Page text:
A one-of-a-kind item in the history of space exploration goes on the auction block today (July 18) at Christie's in New York City. The timeline book from Apollo 11's Eagle lunar module, annotated by astronauts Neil Armstrong and Buzz Aldrin, is expected to command a staggering $7 million to $9 million.
This remarkable manual, part of the auction "One Giant Leap: Celebrating Space Exploration 50 Years After Apollo 11," rode to the moon in the Eagle module between Armstrong and Aldrin. Entries in this book detailed every step of the procedures that guided the astronauts to the moon's surface and back, half a century ago.
With the Apollo 11 mission (July 16 to July 24, 1969), NASA accomplished a landmark goal for humanity: sending astronauts beyond Earth's atmosphere, touching down on the surface of another world and returning the explorers safely home. The timeline book outlines every stage of the Eagle voyage, from command module separation on July 20 to docking on July 21. This book also bears nearly 150 handwritten completion check marks and notations made by the astronauts as they ticked off their progress along the way. [5 Strange, Cool Things We've Recently Learned About the Moon]
Nearly 200 objects will be presented for auction at "One Giant Leap," beginning at 10 a.m. EDT. But the star of the event is unquestionably the Eagle timeline book. It contains 43 printed pages of instructions, diagrams and illustrations, with dozens of corrections and updates added by mission control, some made within four days of the launch. And it still holds traces of moon dust on its pages, according to the item description.
"During Eagle's voyage itself, Armstrong and Aldrin were profoundly alone. There is no video recording of them and only imperfect audio recording," Christie's representatives said in a statement. "This book is a unique witness to the first manned lunar landing, arguably the most glorious adventure of all time." (Michael Collins, Apollo 11 command module pilot, had a lonelier exploit, as he remained in lunar orbit while his crewmates descended to Tranquility Base.)
"Unique" is one way to describe a volume that holds the first writing taken down on another world. As the Eagle touched down in the Sea of Tranquility on July 20, Aldrin marked the landing coordinates on Page 10 of the book, moments after Armstrong announced to mission control on Earth, "The Eagle has landed."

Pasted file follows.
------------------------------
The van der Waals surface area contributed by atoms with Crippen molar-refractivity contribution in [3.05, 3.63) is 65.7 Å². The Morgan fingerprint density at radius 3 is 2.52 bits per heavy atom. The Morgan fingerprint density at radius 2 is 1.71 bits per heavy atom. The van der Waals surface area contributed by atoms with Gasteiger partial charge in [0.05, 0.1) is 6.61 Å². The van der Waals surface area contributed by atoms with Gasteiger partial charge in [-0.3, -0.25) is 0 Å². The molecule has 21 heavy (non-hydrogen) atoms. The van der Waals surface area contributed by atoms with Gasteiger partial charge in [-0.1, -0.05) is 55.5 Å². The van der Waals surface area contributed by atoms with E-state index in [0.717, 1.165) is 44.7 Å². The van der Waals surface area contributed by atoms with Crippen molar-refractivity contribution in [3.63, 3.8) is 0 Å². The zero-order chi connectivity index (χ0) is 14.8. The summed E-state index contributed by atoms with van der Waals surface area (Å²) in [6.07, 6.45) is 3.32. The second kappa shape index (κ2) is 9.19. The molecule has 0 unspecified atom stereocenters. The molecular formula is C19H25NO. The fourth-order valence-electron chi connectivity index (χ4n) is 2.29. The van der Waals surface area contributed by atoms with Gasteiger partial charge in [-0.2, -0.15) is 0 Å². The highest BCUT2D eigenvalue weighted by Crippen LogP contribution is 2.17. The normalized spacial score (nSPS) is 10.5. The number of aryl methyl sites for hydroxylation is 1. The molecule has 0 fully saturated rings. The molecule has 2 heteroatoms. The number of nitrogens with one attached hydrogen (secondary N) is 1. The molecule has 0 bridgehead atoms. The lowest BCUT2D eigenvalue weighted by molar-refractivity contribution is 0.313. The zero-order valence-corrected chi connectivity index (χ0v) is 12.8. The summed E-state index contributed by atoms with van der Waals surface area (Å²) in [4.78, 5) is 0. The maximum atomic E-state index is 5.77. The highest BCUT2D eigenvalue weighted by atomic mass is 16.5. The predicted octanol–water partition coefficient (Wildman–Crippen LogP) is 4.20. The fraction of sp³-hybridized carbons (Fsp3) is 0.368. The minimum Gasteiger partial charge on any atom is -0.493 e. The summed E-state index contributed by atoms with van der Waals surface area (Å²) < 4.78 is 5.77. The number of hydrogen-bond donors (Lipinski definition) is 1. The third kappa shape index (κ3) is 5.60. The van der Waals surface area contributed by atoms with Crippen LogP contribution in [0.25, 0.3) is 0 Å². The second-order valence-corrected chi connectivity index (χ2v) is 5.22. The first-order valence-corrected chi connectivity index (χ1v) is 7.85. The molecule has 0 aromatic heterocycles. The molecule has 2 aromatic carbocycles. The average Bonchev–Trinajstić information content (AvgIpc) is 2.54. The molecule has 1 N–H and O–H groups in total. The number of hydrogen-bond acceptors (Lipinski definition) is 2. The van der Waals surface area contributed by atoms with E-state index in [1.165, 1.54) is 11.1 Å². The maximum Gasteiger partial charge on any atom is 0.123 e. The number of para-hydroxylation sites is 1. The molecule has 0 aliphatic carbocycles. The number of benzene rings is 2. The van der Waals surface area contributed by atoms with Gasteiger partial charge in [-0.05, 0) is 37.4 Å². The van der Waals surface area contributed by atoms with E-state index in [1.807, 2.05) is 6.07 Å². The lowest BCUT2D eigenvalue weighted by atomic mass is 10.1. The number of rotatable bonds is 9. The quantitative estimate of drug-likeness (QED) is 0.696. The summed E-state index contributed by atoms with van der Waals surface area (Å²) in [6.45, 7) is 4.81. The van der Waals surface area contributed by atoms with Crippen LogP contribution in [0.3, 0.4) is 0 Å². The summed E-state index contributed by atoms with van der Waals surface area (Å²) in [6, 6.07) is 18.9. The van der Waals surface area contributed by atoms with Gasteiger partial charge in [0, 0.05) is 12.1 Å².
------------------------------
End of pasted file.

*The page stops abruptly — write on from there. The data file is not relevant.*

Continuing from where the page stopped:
"There's never going to be a second 'first writing,' so that was really amazing to see in person," said Christina Geiger, Christie's senior specialist for books and manuscripts. As future missions to other worlds such as Mars probably won't have comparable handmade records — their manuals will likely be fully digitized — making the Eagle timeline book even more precious, according to Christie's.
Though Aldrin and Armstrong were the ones who brought the book to the moon and annotated it during the mission, it also represents the efforts of thousands of scientists, programmers, engineers and other technicians who made the mission possible, Geiger told Live Science.
"Seeing the book as a product of such a large team and such a collective human effort is really inspiring," she said. The timeline book is also a direct link to a monumental period in human history, a physical emblem of a moment "when our horizons got a little bigger," Geiger said. All of these factors led her to estimate the book's value in the range of some of the most expensive printed books that have ever sold at auction, she told Live Science.
Other highlights from "One Giant Leap" include original moon maps and module blueprints; autographed photographs; a rocket engine component (partly blackened by test firings); a U.S. flag that flew on Apollo 13; and a small brush used by Apollo 11 astronauts to clean camera lenses on the moon, with grains of lunar dust still embedded in the bristles.
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Editor's note: The Apollo 11 lunar module timeline book failed to find a winning bidder and was "bought in" — left unsold and remaining the property of the seller — after bidding peaked at $5 million, Artnet News reported.
Originally published on Live Science.